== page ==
How can two world-renowned business leaders commit first-time-beginner mistakes ?
Told you so …
Some critics, journalists and experts from all walks of life relish in pointing out how accurately they had predicted a business failure many months before it occurred. One year exactly after Publicis and Omnicom announced their plan to merge, I don’t take much pride in having spelt out at the time what would happen to their phantasm of becoming the world’s largest marketing services company: John Wren and Maurice Levy’s proposed scheme contained all the misconceptions and glaring mistakes one can possibly make in a merger or acquisition. A real beginners’ job. It is actually quite shocking to see two internationally respected businessmen totally ignoring some of the basic rules they could have found in the introduction of “Mergers and Acquisitions for Dummies”, which is easily available from Amazon alongside my own “Perfect M&As – The Art of Business Integration”.
Visualising the end game
The Publicis-Omnicom proposed deal did not rest on a compelling business case, and in the absence of a clear and credible statement of the benefits the merger will
provide, one cannot expect to have the drive and motivation to overcome the many hurdles and challenges that need to be resolved as two organisations blend to become one. Who is the individual that will set the tone? What will the resulting merged company look and feel like considering the two companies each have a strong but very different culture? How well will Wren and Levy agree on key decisions? The answer to this last point became blatantly obvious: not being able to agree on the nomination of the CFO is just so basic one struggles to understand how Messrs Wren and Levy allowed themselves to reveal with such enthusiasm and optimism a plan for which the first elementary steps had not even been thought through.
By Omnicom’s chief executive’s own admission : “There was no clear finish line in sight”. How is it conceivable that such senior and supposedly experienced business leaders could ignore the most basic prerequisites of a successful business integration?
Preparation, preparation, preparation
It will take a good autopsy of this failed merger to reveal how much (or how little) advice the two companies had requested and received and considered prior to announcing their merger plan to the world. Was there really that little due diligence prior to the announcement, or did the two businessmen simply ignore any warning signs they might have been given? Were they blinded by the prospect and thrill of becoming the world’s number one agency, bigger, better and bolder than Sir Martin Sorrell’s WPP? When Publicis and Omnicom announced their intention to merge, my article referred to “The obsession with size”. Was this finally just about two over-inflated egos, or was there truly a cogent business rationale which failed to materialise?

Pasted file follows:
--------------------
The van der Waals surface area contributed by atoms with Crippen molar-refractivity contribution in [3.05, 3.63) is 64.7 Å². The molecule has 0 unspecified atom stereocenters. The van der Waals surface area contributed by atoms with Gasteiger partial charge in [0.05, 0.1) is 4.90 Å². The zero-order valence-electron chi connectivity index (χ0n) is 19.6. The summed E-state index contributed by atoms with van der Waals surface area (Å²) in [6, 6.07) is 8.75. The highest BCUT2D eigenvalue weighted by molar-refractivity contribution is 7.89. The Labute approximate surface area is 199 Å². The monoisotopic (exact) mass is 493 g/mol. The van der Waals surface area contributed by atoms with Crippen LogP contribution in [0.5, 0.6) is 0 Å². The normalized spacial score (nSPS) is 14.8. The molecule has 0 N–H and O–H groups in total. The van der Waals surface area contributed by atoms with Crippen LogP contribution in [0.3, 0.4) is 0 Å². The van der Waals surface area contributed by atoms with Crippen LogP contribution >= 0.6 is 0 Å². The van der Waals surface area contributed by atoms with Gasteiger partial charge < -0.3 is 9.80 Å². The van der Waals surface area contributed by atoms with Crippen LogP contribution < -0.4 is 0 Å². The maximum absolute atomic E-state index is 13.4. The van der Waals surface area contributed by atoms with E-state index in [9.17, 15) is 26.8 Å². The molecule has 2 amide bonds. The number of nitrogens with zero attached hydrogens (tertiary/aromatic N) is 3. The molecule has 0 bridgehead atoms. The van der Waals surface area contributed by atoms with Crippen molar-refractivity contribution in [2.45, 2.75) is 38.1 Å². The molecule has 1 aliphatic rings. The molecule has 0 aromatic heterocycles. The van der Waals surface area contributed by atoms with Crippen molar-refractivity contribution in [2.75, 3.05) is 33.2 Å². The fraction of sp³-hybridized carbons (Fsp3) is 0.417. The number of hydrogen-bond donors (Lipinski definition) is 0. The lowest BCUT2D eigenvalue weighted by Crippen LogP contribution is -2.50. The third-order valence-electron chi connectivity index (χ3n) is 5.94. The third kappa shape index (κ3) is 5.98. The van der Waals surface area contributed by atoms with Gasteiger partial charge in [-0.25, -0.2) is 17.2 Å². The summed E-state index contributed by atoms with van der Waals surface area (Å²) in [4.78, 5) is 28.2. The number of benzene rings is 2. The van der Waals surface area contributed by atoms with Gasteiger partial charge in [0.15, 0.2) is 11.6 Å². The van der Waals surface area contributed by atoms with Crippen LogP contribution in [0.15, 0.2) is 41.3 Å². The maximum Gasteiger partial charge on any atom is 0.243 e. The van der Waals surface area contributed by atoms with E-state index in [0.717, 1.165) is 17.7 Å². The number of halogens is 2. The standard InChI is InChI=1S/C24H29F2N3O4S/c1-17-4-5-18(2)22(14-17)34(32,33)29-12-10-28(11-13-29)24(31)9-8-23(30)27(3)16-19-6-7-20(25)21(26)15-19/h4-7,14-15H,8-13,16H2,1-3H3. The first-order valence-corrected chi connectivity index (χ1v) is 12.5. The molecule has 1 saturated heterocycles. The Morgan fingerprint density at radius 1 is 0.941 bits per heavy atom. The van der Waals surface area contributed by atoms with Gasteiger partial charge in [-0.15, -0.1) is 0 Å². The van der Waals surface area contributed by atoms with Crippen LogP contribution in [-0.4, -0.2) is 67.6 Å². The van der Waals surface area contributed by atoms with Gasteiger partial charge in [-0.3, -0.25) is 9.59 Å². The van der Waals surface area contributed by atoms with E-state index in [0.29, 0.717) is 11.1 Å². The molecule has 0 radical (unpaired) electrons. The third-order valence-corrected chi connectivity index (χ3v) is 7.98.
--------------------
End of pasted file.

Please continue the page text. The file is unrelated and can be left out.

How is it that nobody had anticipated that tax considerations would invalidate the complex structure on which the proposed combined company was due to be set-up? Last year, in writing “shareholders vote by raising their hand, but clients can vote with their feet”, I was wondering how forcing fierce global rivals such as Coca-Cola/Pepsi, Nestlé/Mars or Microsoft/Google to deal with one combined agency would not run into regulatory problems or result in some of those key clients seeking other options. Now it transpires that amidst the difficulties to keep the merger on track, talent and client retention also became a big challenge: is that at all surprising?
Any book or “how to” manual on M&A will tell you that one of the big challenges during the merger process is to manage the dual focus of keeping day-to-day business on track whilst maintaining the integration drive. Publicis already had a few problems of its own to resolve prior to the merger announcement, and attempting a complex merger in that state is like covering rust with glossy paint that will not take long to peel off. In the absence of clear succession plans in Publicis Maurice Levy had already postponed his retirement before the merger proposal was on his radar screen, so by what miracle would the key pieces of the puzzle all fall beautifully into place in a combined Publicis-Omnicom organisation if Publicis could not figure out how to organise itself as a stand-alone entity?
Predictably, the uncertainty and lack of unity of vision that rapidly emerged after the merger announcement proved a huge distraction to the business. Now the engagement is over, and the bruised fiancée is licking her wounds. Publicis’s shares have dropped 16% since the beginning of the year, wiping off EUR 1.8 billion of the company’s value, with a drop in net income and further margin erosion, whilst Omnicom announces a healthy rise in revenue.
After such a poor performance, Maurice Levy had better return to his desk and thrash out a coherent succession plan to restore clarity within Publicis, as many shareholders will feel he has reached the end of his shelf-life.